Tinder EcoFuels: avoiding deforestation and contributing to reforestation

 

An ongoing logging ban in Kenya in response to alarming rates of deforestation across the country has highlighted the adverse impact of traditional charcoal production. Kenya loses 10.3 million m³ of wood from its forests every year from unsustainable charcoal and wood fuel use, and household biomass fuel use contributes more than 22 million tonnes of CO2 eq each year. At Tinder EcoFuels, a combination of our carbonising method and selective biomass use (we only use an invasive tree species to produce charcoal) avoids deforestation and actively contributes to reforestation while producing a sustainable cooking fuel.


Kenya’s logging ban, which was introduced in February 2018, was a response to deforestation caused across the country from illegal logging, unsustainable charcoal production and human encroachment[1]. To put things into perspective, Kenya has lost 310 kha of tree cover between 2001 and 2017, equivalent to a 9.3% decrease since 2000 and and 33.0Mt of CO2 emissions[2].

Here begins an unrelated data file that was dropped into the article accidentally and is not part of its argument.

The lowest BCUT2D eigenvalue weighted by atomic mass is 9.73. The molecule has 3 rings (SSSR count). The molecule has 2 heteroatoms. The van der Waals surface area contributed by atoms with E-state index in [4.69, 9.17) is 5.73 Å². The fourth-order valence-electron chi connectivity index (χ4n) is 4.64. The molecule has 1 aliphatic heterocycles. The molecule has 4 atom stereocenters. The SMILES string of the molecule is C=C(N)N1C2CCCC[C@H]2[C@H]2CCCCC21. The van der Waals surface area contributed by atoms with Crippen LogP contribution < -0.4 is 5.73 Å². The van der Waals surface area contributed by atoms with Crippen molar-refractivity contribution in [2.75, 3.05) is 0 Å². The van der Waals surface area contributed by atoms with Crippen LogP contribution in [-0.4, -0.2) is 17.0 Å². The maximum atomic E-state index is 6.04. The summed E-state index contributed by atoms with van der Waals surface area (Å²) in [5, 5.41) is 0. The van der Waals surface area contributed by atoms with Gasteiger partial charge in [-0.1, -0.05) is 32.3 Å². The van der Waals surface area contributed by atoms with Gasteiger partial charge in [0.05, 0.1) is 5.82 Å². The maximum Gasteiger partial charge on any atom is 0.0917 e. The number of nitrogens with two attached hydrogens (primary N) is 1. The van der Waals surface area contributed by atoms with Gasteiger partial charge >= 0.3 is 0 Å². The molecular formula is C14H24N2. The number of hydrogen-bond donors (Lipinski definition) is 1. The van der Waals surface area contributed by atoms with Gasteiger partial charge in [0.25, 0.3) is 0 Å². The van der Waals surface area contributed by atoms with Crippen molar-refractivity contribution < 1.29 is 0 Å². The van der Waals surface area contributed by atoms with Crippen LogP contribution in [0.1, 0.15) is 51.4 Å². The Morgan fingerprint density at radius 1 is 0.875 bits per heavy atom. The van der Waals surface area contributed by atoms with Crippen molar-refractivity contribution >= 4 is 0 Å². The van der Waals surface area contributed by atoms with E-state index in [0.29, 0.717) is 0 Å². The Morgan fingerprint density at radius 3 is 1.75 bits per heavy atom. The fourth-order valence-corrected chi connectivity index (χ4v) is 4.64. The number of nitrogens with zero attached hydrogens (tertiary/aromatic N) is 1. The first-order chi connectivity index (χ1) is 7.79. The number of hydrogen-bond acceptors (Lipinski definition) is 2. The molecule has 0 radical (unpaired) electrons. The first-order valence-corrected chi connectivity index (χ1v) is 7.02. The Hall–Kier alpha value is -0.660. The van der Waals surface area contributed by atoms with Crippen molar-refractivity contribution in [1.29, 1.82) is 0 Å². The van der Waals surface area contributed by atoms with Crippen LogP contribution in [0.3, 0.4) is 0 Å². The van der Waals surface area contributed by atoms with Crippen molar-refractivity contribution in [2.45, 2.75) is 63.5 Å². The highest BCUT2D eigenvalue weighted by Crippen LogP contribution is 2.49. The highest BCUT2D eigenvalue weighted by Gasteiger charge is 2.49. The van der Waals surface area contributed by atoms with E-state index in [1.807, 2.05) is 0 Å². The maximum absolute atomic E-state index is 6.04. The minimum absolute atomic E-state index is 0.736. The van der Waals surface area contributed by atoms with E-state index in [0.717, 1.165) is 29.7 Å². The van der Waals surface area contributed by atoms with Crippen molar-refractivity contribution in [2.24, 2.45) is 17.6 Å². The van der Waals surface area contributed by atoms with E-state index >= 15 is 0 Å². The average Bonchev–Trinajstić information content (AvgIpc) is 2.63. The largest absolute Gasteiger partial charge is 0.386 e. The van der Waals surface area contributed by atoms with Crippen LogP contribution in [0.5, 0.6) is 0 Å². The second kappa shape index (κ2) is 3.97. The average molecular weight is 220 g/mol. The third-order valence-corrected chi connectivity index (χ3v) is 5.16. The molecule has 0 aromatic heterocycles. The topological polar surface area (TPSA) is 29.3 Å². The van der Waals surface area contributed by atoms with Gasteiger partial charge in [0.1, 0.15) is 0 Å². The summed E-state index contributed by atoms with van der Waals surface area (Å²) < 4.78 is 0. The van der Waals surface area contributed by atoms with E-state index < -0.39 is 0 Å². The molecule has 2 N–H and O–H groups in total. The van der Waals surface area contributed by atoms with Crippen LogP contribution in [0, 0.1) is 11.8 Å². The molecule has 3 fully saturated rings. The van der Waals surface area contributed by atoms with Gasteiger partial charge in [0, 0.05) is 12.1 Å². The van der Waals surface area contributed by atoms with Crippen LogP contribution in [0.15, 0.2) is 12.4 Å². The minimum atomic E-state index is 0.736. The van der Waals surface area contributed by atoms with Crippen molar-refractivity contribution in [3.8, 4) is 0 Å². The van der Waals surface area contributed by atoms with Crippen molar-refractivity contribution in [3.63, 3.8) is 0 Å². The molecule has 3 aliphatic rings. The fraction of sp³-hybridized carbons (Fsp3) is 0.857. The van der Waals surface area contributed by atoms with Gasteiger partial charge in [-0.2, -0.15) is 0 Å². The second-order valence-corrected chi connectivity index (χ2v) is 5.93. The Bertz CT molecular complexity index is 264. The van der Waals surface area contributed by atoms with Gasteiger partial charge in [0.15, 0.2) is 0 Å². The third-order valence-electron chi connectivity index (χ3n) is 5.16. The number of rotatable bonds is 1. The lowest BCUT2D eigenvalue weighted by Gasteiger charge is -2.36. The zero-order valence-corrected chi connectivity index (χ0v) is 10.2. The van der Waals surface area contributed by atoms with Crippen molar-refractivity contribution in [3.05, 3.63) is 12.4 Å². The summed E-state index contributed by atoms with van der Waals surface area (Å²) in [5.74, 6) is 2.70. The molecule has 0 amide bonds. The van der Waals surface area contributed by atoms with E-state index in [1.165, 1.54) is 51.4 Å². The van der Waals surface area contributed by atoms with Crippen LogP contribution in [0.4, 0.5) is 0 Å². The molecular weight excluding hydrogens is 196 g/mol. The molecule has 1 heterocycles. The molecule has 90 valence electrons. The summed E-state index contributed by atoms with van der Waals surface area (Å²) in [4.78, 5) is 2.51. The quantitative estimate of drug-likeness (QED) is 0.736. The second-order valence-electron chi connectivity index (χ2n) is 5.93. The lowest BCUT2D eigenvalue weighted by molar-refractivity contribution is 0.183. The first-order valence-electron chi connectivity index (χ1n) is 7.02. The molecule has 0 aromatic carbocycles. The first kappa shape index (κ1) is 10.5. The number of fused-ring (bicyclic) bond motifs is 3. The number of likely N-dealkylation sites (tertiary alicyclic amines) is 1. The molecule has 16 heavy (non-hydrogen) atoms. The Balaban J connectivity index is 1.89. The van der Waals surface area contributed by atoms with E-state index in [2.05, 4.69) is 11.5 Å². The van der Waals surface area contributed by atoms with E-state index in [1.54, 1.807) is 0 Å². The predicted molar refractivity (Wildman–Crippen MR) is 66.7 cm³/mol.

Nairobi consumes more than 350,000 tonnes of charcoal per year[3]. This equates to almost 1000 tonnes per day and due to inefficient carbonising methods used in the traditional (and informal) charcoal industry, 10,000 tonnes of wood are cut down daily to produce the charcoal required. As charcoal consumption in Nairobi amounts to only 10% of total national consumption, the amount of wood required to supply charcoal nationally is enormous.  

 Deforestation as a result of traditional charcoal production

Deforestation as a result of traditional charcoal production